Most Americans consume tap water every day. We use it to brush our teeth, to cook, to clean, to swim in, to shower, to drink. Some of us prefer bottled water or filtered water in favor of drinking straight from a tap, but one way or another, unless you have a private well, we all rely upon our local water supplies in our daily lives. One shouldn’t have to think about the quality and safety of your water when they depend upon it for so many things, but sadly, a large amount of the world’s so-called drinking water is not safe for consumption- even in developed nations like the United States, a new study finds.
According to an investigation from News21 of 680,000 water quality and monitoring violations from the environmental protection agency, as many as 63 million people in the United States (one fifth of the population) could have been exposed to toxic, unsafe water in the last decade. As the study reveals, local water systems have irresponsibly managed the dumping of industrial waste, farm runoff, and the corrosion of water plant and distribution pipes over the last six decades. Many of the local systems found to have violations took more than two years to address to issues, with some only now addressing decades-old violations- plenty of time for harmful toxins to take effect.
So why did so many water suppliers wait so long to respond to violations? For many, money was an issue. Water treatment plants in smaller, lower-income communities often cannot afford the equipment needed to filter out chemicals such as naturally-occurring arsenic, chemicals from factories, and nitrates from farming. Additionally, many of America’s water distribution pipes are in need of repairs or replacement, as they are prone to leaks, lead contamination, breaks, and bacterial growth.
Jeffrey Griffiths, former member of the Drinking Water Committee for the EPA’s Science Advisory Board, insists that America needs to be proactive in thinking about the future of its ageing water systems. He states, “We’re in this really stupid situation where, because of neglect of the infrastructure, we’re spending our scarce resources on putting our fingers in the dike, if you will, taking care of these emergencies, but we’re not doing anything to think about the future in terms of what we should be doing.”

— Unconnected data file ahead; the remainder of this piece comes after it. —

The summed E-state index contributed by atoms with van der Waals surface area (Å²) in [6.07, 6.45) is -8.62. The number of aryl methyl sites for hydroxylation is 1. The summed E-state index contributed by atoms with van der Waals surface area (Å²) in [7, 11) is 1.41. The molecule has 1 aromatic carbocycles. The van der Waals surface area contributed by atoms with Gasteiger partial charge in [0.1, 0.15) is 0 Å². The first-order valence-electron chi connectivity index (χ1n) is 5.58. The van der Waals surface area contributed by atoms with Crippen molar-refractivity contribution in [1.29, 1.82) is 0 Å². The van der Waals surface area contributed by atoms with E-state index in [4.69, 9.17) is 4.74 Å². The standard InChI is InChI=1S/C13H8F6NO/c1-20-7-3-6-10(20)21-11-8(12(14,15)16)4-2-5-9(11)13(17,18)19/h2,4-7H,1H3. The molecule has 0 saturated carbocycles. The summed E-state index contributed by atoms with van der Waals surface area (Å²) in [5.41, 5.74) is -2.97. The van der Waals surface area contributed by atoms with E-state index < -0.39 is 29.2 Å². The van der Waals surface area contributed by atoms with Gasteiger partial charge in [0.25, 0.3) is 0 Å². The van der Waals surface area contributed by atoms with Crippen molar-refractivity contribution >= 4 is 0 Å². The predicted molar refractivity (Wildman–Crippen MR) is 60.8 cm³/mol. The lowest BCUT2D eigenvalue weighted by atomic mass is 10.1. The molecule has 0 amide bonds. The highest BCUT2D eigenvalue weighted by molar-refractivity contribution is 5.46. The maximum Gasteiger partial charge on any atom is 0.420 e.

America, as a developed nation, is typically not included in discussions about the global water crisis where 1.1 billion people on Earth lack access to clean drinking water and 2.7 billion face water shortages at least one month per year. However, despite easy access to water in most parts of the country, drinking water pollution is a major cause for concern, with 63% of Americans reporting feeling worried “a great deal” about water pollution in a recent Gallup poll.
Small, outdated local water systems are not the only offenders, either. City water systems supply drinking water to millions of people and many of them were in violation of EPA safety standards over the last decade. New York City’s public water system, which supplies water to 8.7 million people, faced violations for unsafe levels of viruses and bacteria in their water supply two times in that period.
The question remains then: what can be done to rectify this alarming issue? It’s going to take more than a quick-fix of outdated pipes to result in long term change. The root of the water contamination problem in America is not the water itself, but the funding needed to maintain and improve services. The EPA’s Office of Water estimates that the upgrades needed to keep the country’s water systems safe will cost $384 billion. In the final months of the Obama administration, they acknowledged the challenges ahead with a report listing aging infrastructure, unregulated contaminant, and financial support for small and poor communities as primary concerns for drinking water quality.